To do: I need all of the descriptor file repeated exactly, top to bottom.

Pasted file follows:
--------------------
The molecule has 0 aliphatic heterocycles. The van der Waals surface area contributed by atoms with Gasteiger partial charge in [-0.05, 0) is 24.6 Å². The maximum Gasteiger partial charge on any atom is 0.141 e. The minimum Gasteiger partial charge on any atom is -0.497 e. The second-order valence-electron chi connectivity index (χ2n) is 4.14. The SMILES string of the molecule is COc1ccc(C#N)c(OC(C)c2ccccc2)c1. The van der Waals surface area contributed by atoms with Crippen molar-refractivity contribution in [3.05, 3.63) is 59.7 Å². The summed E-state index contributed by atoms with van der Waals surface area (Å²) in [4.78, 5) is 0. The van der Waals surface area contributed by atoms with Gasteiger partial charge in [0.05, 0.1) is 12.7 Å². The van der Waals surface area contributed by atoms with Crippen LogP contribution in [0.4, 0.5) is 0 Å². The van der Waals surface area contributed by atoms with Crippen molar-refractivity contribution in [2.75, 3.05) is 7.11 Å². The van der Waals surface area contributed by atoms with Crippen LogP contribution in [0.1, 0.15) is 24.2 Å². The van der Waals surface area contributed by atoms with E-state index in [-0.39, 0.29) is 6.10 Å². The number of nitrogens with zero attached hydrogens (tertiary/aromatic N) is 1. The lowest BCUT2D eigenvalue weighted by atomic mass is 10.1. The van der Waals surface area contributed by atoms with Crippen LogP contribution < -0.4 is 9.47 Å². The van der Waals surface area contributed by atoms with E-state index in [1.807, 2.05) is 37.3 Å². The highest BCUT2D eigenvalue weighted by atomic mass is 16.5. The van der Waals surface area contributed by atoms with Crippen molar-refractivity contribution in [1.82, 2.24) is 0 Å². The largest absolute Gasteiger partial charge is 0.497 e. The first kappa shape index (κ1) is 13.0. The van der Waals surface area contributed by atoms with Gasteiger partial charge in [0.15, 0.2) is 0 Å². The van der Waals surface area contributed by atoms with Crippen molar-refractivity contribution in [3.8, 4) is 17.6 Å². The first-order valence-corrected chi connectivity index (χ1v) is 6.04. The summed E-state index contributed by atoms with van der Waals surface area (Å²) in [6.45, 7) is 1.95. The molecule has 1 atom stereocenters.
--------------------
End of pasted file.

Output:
The molecule has 0 aliphatic heterocycles. The van der Waals surface area contributed by atoms with Gasteiger partial charge in [-0.05, 0) is 24.6 Å². The maximum Gasteiger partial charge on any atom is 0.141 e. The minimum Gasteiger partial charge on any atom is -0.497 e. The second-order valence-electron chi connectivity index (χ2n) is 4.14. The SMILES string of the molecule is COc1ccc(C#N)c(OC(C)c2ccccc2)c1. The van der Waals surface area contributed by atoms with Crippen molar-refractivity contribution in [3.05, 3.63) is 59.7 Å². The summed E-state index contributed by atoms with van der Waals surface area (Å²) in [4.78, 5) is 0. The van der Waals surface area contributed by atoms with Gasteiger partial charge in [0.05, 0.1) is 12.7 Å². The van der Waals surface area contributed by atoms with Crippen LogP contribution in [0.4, 0.5) is 0 Å². The van der Waals surface area contributed by atoms with Crippen molar-refractivity contribution in [2.75, 3.05) is 7.11 Å². The van der Waals surface area contributed by atoms with Crippen LogP contribution in [0.1, 0.15) is 24.2 Å². The van der Waals surface area contributed by atoms with E-state index in [-0.39, 0.29) is 6.10 Å². The number of nitrogens with zero attached hydrogens (tertiary/aromatic N) is 1. The lowest BCUT2D eigenvalue weighted by atomic mass is 10.1. The van der Waals surface area contributed by atoms with Crippen LogP contribution < -0.4 is 9.47 Å². The van der Waals surface area contributed by atoms with E-state index in [1.807, 2.05) is 37.3 Å². The highest BCUT2D eigenvalue weighted by atomic mass is 16.5. The van der Waals surface area contributed by atoms with Crippen molar-refractivity contribution in [1.82, 2.24) is 0 Å². The largest absolute Gasteiger partial charge is 0.497 e. The first kappa shape index (κ1) is 13.0. The van der Waals surface area contributed by atoms with Gasteiger partial charge in [0.15, 0.2) is 0 Å². The van der Waals surface area contributed by atoms with Crippen molar-refractivity contribution in [3.8, 4) is 17.6 Å². The first-order valence-corrected chi connectivity index (χ1v) is 6.04. The summed E-state index contributed by atoms with van der Waals surface area (Å²) in [6.45, 7) is 1.95. The molecule has 1 atom stereocenters.